The following appeared in an ad for a book titled How to Write a Screenplay for a Movie.
Writers who want to succeed should try to write film screenplays rather than books, since the average film tends to make greater profits than does even a best-selling book. It is true that some books are also made into films. However, our nations film producers are more likely to produce movies based on original screenplays than to produce films based on books, because in recent years the films that have sold the most tickets have usually been based on original screenplays.
Discuss how well reasoned... etc.
This advertisement for How to Write a Screenplay... concludes that a writer is more likely to be successful by writing original screenplays than by writing books. The ads reasoning is based on two claims: the average film tends to be more profitable than even best-selling books, and film producers are more likely to make movies based on original screenplays than on books because in recent years the films that have sold the most tickets have usually been based on original screenplays. I find the ad unconvincing, on three grounds.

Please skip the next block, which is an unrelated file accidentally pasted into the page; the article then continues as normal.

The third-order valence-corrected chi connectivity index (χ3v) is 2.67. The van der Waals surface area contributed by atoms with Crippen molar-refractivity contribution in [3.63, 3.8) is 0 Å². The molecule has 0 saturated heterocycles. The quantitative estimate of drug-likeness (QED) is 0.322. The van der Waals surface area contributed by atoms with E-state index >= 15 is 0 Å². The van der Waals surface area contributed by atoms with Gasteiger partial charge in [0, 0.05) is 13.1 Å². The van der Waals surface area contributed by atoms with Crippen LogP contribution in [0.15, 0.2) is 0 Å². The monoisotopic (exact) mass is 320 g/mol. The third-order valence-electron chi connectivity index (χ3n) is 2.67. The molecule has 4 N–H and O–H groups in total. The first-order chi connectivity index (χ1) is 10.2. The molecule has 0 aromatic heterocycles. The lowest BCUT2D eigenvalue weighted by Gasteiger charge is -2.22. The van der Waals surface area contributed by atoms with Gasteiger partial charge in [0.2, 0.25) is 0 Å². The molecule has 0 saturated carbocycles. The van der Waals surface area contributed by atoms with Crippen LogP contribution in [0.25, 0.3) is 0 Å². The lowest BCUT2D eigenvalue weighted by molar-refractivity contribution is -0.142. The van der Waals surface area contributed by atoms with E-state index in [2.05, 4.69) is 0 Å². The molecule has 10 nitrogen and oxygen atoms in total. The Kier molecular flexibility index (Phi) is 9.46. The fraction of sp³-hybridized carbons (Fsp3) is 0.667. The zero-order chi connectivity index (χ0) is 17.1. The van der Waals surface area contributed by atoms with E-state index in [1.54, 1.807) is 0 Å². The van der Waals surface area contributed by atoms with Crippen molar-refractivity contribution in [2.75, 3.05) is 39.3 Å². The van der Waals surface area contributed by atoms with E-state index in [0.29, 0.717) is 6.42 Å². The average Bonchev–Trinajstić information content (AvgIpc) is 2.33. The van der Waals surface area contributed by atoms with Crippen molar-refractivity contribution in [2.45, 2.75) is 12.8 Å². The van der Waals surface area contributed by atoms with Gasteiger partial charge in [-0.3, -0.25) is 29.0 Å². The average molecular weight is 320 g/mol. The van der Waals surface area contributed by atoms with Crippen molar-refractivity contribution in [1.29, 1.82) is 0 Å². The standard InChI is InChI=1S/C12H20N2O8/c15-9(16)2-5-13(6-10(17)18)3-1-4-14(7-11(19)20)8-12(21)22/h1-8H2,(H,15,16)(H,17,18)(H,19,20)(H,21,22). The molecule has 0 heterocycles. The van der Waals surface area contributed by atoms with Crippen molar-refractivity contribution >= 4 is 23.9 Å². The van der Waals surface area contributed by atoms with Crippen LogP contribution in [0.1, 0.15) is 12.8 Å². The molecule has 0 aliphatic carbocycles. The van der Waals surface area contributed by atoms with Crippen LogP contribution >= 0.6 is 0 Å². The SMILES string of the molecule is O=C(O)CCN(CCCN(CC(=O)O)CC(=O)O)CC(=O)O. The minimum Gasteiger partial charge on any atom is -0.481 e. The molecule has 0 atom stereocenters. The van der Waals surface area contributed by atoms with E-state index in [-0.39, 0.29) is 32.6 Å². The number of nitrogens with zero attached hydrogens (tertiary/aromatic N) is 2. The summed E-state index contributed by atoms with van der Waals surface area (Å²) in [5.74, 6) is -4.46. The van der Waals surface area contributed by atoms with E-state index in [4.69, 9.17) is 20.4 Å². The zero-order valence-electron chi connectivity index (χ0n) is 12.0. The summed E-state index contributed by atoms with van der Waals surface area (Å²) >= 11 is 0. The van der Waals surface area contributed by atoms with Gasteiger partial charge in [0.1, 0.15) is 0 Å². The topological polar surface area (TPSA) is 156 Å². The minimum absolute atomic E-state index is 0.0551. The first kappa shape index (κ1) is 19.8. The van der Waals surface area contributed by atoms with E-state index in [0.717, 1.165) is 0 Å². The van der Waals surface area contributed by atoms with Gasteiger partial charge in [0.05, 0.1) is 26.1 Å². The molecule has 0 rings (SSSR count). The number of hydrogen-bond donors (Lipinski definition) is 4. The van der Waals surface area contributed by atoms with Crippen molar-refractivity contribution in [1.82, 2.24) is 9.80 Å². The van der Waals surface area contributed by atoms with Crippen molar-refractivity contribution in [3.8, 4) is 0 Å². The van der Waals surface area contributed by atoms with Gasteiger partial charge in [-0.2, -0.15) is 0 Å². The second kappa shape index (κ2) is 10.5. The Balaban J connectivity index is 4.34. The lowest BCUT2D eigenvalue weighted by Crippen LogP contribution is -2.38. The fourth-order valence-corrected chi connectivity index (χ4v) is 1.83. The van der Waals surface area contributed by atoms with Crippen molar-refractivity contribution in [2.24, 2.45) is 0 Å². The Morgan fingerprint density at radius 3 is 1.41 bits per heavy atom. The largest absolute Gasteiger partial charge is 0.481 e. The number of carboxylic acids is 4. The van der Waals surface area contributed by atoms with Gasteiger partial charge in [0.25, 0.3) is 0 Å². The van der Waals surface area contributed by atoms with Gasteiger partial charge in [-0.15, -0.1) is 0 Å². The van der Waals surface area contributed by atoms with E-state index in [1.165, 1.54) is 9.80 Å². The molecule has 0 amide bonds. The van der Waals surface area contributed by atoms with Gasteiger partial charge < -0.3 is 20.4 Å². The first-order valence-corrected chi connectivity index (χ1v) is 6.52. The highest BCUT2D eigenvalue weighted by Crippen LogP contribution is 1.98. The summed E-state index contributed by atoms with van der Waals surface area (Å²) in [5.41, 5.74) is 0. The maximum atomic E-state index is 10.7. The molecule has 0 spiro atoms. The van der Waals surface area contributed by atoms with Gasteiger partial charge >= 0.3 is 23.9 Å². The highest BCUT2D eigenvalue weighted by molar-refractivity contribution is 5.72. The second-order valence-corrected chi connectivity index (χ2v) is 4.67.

First, the mere fact that ticket sales in recent years for screenplay-based movies have exceeded those for book-based movies is insufficient evidence to conclude that writing screenplays now provides greater financial opportunity for writers. Ticket-sale statistics from only a few recent years are not necessarily a good indicator of future trends. It is possible that fees paid by movie studios for screenplays might decrease in the future relative to those for book rights. Moreover, the argument is based on number of ticket sales, not on movie-studio profits or writers fees. It is possible that studio profits and writer fees have actually been greater recently for book-based movies than for those based on original screenplays.